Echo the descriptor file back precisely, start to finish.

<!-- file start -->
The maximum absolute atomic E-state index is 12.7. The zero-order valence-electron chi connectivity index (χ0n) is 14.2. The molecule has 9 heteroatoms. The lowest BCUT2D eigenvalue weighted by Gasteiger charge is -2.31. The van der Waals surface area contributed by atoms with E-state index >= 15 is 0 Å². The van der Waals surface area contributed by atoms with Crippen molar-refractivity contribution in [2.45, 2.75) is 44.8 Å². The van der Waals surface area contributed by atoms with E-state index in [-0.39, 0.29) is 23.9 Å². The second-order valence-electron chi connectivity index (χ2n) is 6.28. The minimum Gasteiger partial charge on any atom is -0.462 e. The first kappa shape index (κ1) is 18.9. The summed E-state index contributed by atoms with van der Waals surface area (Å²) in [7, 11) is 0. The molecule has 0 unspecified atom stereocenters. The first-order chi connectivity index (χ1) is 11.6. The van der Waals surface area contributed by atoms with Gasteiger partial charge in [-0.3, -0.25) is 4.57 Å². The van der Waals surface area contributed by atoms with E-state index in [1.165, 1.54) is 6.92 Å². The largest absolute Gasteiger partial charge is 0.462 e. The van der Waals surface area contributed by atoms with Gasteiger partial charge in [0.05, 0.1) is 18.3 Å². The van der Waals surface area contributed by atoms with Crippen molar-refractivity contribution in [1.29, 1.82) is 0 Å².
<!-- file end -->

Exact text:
The maximum absolute atomic E-state index is 12.7. The zero-order valence-electron chi connectivity index (χ0n) is 14.2. The molecule has 9 heteroatoms. The lowest BCUT2D eigenvalue weighted by Gasteiger charge is -2.31. The van der Waals surface area contributed by atoms with E-state index >= 15 is 0 Å². The van der Waals surface area contributed by atoms with Crippen molar-refractivity contribution in [2.45, 2.75) is 44.8 Å². The van der Waals surface area contributed by atoms with E-state index in [-0.39, 0.29) is 23.9 Å². The second-order valence-electron chi connectivity index (χ2n) is 6.28. The minimum Gasteiger partial charge on any atom is -0.462 e. The first kappa shape index (κ1) is 18.9. The summed E-state index contributed by atoms with van der Waals surface area (Å²) in [7, 11) is 0. The molecule has 0 unspecified atom stereocenters. The first-order chi connectivity index (χ1) is 11.6. The van der Waals surface area contributed by atoms with Gasteiger partial charge in [-0.3, -0.25) is 4.57 Å². The van der Waals surface area contributed by atoms with E-state index in [1.165, 1.54) is 6.92 Å². The largest absolute Gasteiger partial charge is 0.462 e. The van der Waals surface area contributed by atoms with Gasteiger partial charge in [0.05, 0.1) is 18.3 Å². The van der Waals surface area contributed by atoms with Crippen molar-refractivity contribution in [1.29, 1.82) is 0 Å².